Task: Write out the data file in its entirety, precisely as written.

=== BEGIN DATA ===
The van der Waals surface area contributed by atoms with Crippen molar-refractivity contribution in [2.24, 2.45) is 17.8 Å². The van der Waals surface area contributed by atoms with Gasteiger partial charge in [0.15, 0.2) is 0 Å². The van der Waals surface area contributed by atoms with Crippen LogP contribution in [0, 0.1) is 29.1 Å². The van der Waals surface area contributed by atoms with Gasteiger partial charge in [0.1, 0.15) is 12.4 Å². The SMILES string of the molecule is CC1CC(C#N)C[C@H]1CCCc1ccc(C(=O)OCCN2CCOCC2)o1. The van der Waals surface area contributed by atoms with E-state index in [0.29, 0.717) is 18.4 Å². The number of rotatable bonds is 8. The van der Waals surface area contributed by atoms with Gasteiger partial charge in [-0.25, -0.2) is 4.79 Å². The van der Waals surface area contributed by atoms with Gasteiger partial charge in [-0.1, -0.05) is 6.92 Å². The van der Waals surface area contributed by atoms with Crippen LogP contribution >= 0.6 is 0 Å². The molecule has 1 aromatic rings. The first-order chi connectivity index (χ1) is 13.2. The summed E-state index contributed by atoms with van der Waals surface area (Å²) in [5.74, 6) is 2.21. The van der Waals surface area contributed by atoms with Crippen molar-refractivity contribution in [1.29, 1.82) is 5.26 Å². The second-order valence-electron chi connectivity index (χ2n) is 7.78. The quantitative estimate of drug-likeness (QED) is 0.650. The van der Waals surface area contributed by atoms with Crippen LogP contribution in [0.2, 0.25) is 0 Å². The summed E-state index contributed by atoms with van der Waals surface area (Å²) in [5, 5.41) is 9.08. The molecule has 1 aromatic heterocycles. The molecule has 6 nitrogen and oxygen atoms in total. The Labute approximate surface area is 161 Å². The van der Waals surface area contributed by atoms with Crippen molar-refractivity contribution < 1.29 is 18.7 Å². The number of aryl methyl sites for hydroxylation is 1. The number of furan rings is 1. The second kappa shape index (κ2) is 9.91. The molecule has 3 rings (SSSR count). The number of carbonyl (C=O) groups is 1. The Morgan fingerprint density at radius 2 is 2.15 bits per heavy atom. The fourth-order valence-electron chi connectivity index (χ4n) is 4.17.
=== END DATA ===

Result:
The van der Waals surface area contributed by atoms with Crippen molar-refractivity contribution in [2.24, 2.45) is 17.8 Å². The van der Waals surface area contributed by atoms with Gasteiger partial charge in [0.15, 0.2) is 0 Å². The van der Waals surface area contributed by atoms with Crippen LogP contribution in [0, 0.1) is 29.1 Å². The van der Waals surface area contributed by atoms with Gasteiger partial charge in [0.1, 0.15) is 12.4 Å². The SMILES string of the molecule is CC1CC(C#N)C[C@H]1CCCc1ccc(C(=O)OCCN2CCOCC2)o1. The van der Waals surface area contributed by atoms with E-state index in [0.29, 0.717) is 18.4 Å². The number of rotatable bonds is 8. The van der Waals surface area contributed by atoms with Gasteiger partial charge in [-0.25, -0.2) is 4.79 Å². The van der Waals surface area contributed by atoms with Gasteiger partial charge in [-0.1, -0.05) is 6.92 Å². The van der Waals surface area contributed by atoms with Crippen LogP contribution >= 0.6 is 0 Å². The molecule has 1 aromatic rings. The first-order chi connectivity index (χ1) is 13.2. The summed E-state index contributed by atoms with van der Waals surface area (Å²) in [5.74, 6) is 2.21. The van der Waals surface area contributed by atoms with Crippen molar-refractivity contribution in [1.29, 1.82) is 5.26 Å². The second-order valence-electron chi connectivity index (χ2n) is 7.78. The quantitative estimate of drug-likeness (QED) is 0.650. The van der Waals surface area contributed by atoms with Crippen LogP contribution in [0.2, 0.25) is 0 Å². The summed E-state index contributed by atoms with van der Waals surface area (Å²) in [5, 5.41) is 9.08. The molecule has 1 aromatic heterocycles. The molecule has 6 nitrogen and oxygen atoms in total. The Labute approximate surface area is 161 Å². The van der Waals surface area contributed by atoms with Crippen molar-refractivity contribution < 1.29 is 18.7 Å². The number of aryl methyl sites for hydroxylation is 1. The number of furan rings is 1. The second kappa shape index (κ2) is 9.91. The molecule has 3 rings (SSSR count). The number of carbonyl (C=O) groups is 1. The Morgan fingerprint density at radius 2 is 2.15 bits per heavy atom. The fourth-order valence-electron chi connectivity index (χ4n) is 4.17.